Yes, I'm yet again talking about pregnancy paracetamol (acetaminophen) use and offspring developmental outcomes on this blog (see here and see here for other discussions on this topic). As I mentioned on another recent blogging occasion, the news regarding pregnancy paracetamol use and offspring outcomes seems to be getting worse and worse, as associations galore keep appearing in the peer-reviewed science arena. Of course one has to be a little cautious about the nature of the studies that are emerging (i.e. observational, not readily designed to look at 'cause-and-effect') but the volume of research is growing at a significant pace potentially suggestive of something to see.
Now we have the results of a "Systematic Review, Meta-Analysis, and Meta-Regression Analysis of Cohort Studies" published by Reem Masarwa and colleagues  on the topic of pregnancy paracetamol use and "the risk for attention deficit hyperactivity disorder (ADHD) and autistic spectrum disorder (ASD) in the offspring of women exposed to acetaminophen during pregnancy." All that meta-analysis stuff means that authors boiled down the current, existing peer-reviewed research into some sort of coherent whole. Their paper also comes complete with some lay media attention too (see here).
The findings? Well, taking into account various studies published "up to January 2017" and including some "132,738 mother and child pairs and with a follow-up period of 3-11 years", you probably won't be surprised to here that prolonged paracetamol use during pregnancy did seem to increase the risk of ADHD and/or autism in offspring to the tune of about 20-30% compared with those who did not take such medicine during pregnancy. That's not an unimportant percentage in anyone's book.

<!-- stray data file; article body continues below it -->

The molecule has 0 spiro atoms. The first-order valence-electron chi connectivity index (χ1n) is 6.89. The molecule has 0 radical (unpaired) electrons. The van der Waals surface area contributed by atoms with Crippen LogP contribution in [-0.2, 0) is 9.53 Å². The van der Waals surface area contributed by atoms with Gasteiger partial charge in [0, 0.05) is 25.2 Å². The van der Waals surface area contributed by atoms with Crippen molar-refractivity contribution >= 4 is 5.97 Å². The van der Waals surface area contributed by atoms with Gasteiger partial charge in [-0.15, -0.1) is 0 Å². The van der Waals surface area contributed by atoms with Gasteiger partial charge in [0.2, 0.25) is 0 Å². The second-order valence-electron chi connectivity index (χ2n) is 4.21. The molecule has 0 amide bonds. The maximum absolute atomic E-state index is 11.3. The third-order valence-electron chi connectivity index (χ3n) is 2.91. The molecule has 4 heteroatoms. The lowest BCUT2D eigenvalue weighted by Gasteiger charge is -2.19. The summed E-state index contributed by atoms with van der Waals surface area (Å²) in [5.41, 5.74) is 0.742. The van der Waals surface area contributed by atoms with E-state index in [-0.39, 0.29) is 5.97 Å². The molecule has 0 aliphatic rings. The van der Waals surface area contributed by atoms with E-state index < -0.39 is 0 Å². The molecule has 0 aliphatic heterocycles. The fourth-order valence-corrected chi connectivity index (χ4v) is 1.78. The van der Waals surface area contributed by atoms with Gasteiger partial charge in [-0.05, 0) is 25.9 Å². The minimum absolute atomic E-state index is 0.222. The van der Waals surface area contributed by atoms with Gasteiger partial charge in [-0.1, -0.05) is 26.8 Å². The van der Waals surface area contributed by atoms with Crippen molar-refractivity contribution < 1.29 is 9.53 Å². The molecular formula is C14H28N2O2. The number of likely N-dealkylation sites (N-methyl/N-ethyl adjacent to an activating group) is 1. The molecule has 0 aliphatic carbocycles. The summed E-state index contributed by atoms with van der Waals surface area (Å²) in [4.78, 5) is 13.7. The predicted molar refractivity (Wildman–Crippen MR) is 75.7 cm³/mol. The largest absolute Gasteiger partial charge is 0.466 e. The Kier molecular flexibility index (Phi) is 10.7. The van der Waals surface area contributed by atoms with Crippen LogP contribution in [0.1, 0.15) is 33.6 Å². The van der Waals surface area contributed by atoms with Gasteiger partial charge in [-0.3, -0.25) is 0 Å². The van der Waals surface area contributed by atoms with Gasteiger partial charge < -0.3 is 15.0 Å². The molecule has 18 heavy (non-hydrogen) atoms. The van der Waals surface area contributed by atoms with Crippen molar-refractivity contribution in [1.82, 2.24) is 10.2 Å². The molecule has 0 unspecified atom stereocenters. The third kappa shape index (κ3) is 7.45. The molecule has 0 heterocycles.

Reiterating the observational nature of the studies reviewed and boiled down (in a statistical sense) by Masarwa et al and the need for further investigations on things like possible mechanisms and indeed, whether the conditions for which paracetamol as pain relief was being taken *might* exert an effect on offspring risk, the results add to the concern. Much like other areas where various pregnancy medications are seemingly being implicated in relation to offspring outcome (see here and see here) such findings reiterate the importance of the nine months that made us and the need for much more sound research on this topic...
 Masarwa R. et al. Prenatal Exposure to Acetaminophen and Risk for Attention Deficit Hyperactivity Disorder and Autistic Spectrum Disorder: A Systematic Review, Meta-Analysis, and Meta-Regression Analysis of Cohort Studies. American Journal of Epidemiology. 2018. April 24.